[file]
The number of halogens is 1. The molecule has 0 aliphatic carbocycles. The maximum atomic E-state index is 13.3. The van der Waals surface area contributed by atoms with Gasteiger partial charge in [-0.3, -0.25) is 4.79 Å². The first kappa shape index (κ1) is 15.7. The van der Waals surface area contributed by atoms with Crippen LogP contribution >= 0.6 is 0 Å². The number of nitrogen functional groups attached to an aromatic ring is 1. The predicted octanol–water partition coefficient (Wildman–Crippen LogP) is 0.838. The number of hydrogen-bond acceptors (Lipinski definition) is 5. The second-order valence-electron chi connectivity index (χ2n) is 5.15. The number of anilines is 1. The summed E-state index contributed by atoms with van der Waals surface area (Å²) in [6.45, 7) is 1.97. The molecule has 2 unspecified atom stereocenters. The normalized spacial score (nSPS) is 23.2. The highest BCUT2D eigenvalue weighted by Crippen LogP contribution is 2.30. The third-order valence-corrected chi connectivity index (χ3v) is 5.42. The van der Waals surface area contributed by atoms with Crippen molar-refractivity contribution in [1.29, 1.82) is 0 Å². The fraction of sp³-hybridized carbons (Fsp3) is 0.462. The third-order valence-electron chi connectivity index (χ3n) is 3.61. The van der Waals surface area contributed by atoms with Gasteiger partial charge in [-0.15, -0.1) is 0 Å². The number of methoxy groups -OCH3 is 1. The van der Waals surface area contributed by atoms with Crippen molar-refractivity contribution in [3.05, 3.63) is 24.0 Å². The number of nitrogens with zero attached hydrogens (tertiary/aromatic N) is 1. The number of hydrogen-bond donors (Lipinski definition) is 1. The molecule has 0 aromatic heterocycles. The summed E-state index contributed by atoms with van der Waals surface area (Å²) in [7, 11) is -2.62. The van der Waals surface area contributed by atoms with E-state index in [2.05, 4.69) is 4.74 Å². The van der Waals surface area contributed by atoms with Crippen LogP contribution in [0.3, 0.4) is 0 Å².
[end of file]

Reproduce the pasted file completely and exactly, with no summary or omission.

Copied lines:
The number of halogens is 1. The molecule has 0 aliphatic carbocycles. The maximum atomic E-state index is 13.3. The van der Waals surface area contributed by atoms with Gasteiger partial charge in [-0.3, -0.25) is 4.79 Å². The first kappa shape index (κ1) is 15.7. The van der Waals surface area contributed by atoms with Crippen LogP contribution >= 0.6 is 0 Å². The number of nitrogen functional groups attached to an aromatic ring is 1. The predicted octanol–water partition coefficient (Wildman–Crippen LogP) is 0.838. The number of hydrogen-bond acceptors (Lipinski definition) is 5. The second-order valence-electron chi connectivity index (χ2n) is 5.15. The number of anilines is 1. The summed E-state index contributed by atoms with van der Waals surface area (Å²) in [6.45, 7) is 1.97. The molecule has 2 unspecified atom stereocenters. The normalized spacial score (nSPS) is 23.2. The highest BCUT2D eigenvalue weighted by Crippen LogP contribution is 2.30. The third-order valence-corrected chi connectivity index (χ3v) is 5.42. The van der Waals surface area contributed by atoms with Crippen molar-refractivity contribution in [1.29, 1.82) is 0 Å². The fraction of sp³-hybridized carbons (Fsp3) is 0.462. The third-order valence-electron chi connectivity index (χ3n) is 3.61. The van der Waals surface area contributed by atoms with Gasteiger partial charge in [-0.15, -0.1) is 0 Å². The number of methoxy groups -OCH3 is 1. The van der Waals surface area contributed by atoms with Crippen molar-refractivity contribution in [3.05, 3.63) is 24.0 Å². The number of nitrogens with zero attached hydrogens (tertiary/aromatic N) is 1. The number of hydrogen-bond donors (Lipinski definition) is 1. The molecule has 0 aromatic heterocycles. The summed E-state index contributed by atoms with van der Waals surface area (Å²) in [7, 11) is -2.62. The van der Waals surface area contributed by atoms with E-state index in [2.05, 4.69) is 4.74 Å². The van der Waals surface area contributed by atoms with Crippen LogP contribution in [0.3, 0.4) is 0 Å².